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Ushuaia to Bluff
Sail to the southern parts of the Antarctic Peninsula, Peter I Island, the Bellingshausen and Amundsen Seas into the Ross Sea. Visiting the Ross Ice-shelf, Dry Valleys, McMurdo Station, Macquarie Island, Campbell Island and the historic huts of Scott and Shackleton. Our first Discovery Cruise voyages to the Ross Sea were successfully completed in 2013. Join us for an new exploratory voyage to Campbell Island, home to the Southern Royal Albatross, to the huts of Shackleton and Scott on Ross Island, to the Bay of Whales and Kainan Bay, the starting points from where Norwegian Amundsen and the Japanese Shirase gained access to the ice-shelf in 1911 and 1912, and where Byrd wintered in Little America. During those voyages we will transfer our passengers ashore by zodiac. But, we will also operate our two helicopters in certain sites where Zodiacs cannot be used. Potential candidates (not guaranteed) for helicopter transfers are Cape Evans (hut of Scott), Cape Royds (hut of Shackleton), Ross Ice Shelf at Bay of Whales, Peter I Island, and the Dry Valleys. In theory, we plan on five helicopter based landings, but a specific amount of helicopter time cannot be predicted. Helicopter operations The use of helicopters is a great advantage and can support us in our goal to reach certain landing sites, that otherwise are almost inaccessible. However, this is a true expedition and we operate our itinerary in the world’s most remote area, ruled by the forces of nature, weather and ice conditions. Conditions may change rapidly; having its impact on the helicopter operation and passengers should understand and accept this. Safety is our greatest concern and no compromises can be made. No guarantees can be given and no claims will be accepted. The vessel is equipped with two helicopters, but in the case that one helicopter is unable to fly due to for example a technical failure, the helicopter operation will cease or even be cancelled, due to the fact that one helicopter always needs to be supported by a second operational helicopter. No guarantees can be given and in no event will claims be accepted. Included in this voyage Voyage aboard the indicated vessel as indicated in the itinerary All meals throughout the voyage aboard the ship including snacks, coffee and tea. All shore excursions and activities throughout the voyage by Zodiac. Program of lectures by noted naturalists and leadership by experienced expedition staff. Free use of rubber boots and snowshoes. Luggage transfer from pick-up point to the vessel on the day of embarkation, in Ushuaia. Group transfer from the vessel in Bluff to the airport in Invercargill. Ship-to-shore helicopter transfers (with no specific amount of helicopter time guaranteed) All miscellaneous service taxes and port charges throughout the programme. Comprehensive pre-departure material.
Your voyage begins where the world drops off. Ushuaia, Argentina, reputed to be the southernmost city on the planet, is located on the far southern tip of South America. Starting in the afternoon, you embark from this small resort town on Tierra del Fuego, nicknamed “The End of the World,” and sail the mountain-fringed Beagle Channel for the remainder of the evening.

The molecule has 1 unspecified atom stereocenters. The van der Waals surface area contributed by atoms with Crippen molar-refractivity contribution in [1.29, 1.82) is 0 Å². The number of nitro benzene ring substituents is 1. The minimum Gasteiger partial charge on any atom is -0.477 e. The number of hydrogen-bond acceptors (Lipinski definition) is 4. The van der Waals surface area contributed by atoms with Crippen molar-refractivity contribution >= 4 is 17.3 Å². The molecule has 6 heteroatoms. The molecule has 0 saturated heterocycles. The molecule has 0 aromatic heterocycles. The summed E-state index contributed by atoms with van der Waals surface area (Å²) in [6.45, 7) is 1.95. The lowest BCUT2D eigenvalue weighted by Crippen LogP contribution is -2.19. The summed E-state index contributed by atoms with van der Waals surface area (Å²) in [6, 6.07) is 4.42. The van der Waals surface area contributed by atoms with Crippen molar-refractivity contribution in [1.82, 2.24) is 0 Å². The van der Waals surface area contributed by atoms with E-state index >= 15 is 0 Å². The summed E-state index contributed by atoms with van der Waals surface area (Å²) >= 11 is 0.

Over the next two days on the Drake Passage, you enjoy some of the same experiences encountered by the great polar explorers who first charted these regions: cool salt breezes, rolling seas, maybe even a fin whale spouting up sea spray. After passing the Antarctic Convergence – Antarctica’s natural boundary, formed when north-flowing cold waters collide with warmer sub-Antarctic seas – you are in the circum-Antarctic upwelling zone. Not only does the marine life change, the avian life changes too. Wandering albatrosses, grey-headed albatrosses, black-browed albatrosses, light-mantled sooty albatrosses, cape pigeons, southern fulmars, Wilson’s storm petrels, blue petrels, and Antarctic petrels are a few of the birds you might see.
You arrive at the Antarctic Peninsula near the Antarctic Circle in the afternoon. If sea ice allows it, you can then continue through Pendleton Strait and attempt a landing at the rarely visited southern tip of Renaud Island. Here you have the opportunity to see the first Adélie penguins of the trip as well as enjoy spectacular views of the icebergs in this surreal, snow-swept environment.
From the peninsula you head toward the open sea, your course set for Peter I Island.
Known as Peter I Øy in Norwegian, this is an uninhabited volcanic island in the Bellingshausen Sea. It was discovered by Fabian von Bellingshausen in 1821 and named after Peter the Great of Russia. The island is claimed by Norway and considered its own territory, though it is rarely visited by passenger vessels due to its exposed nature. If weather and ice conditions allow, you may enjoy a helicopter landing on the glaciated northern part of the island. This is a unique chance to land on one of the most remote islands in the world.
You then sail through the Amundsen Sea, moving along and through the outer fringes of the pack ice. Ice conditions are never the same from year to year, though we aim to take advantage of the opportunities that arise if sea ice is present. Emperor penguins, groups of seals lounging on the ice floes, orca and minke whales along the ice edge, and different species of fulmarine petrels are possible sights in this area.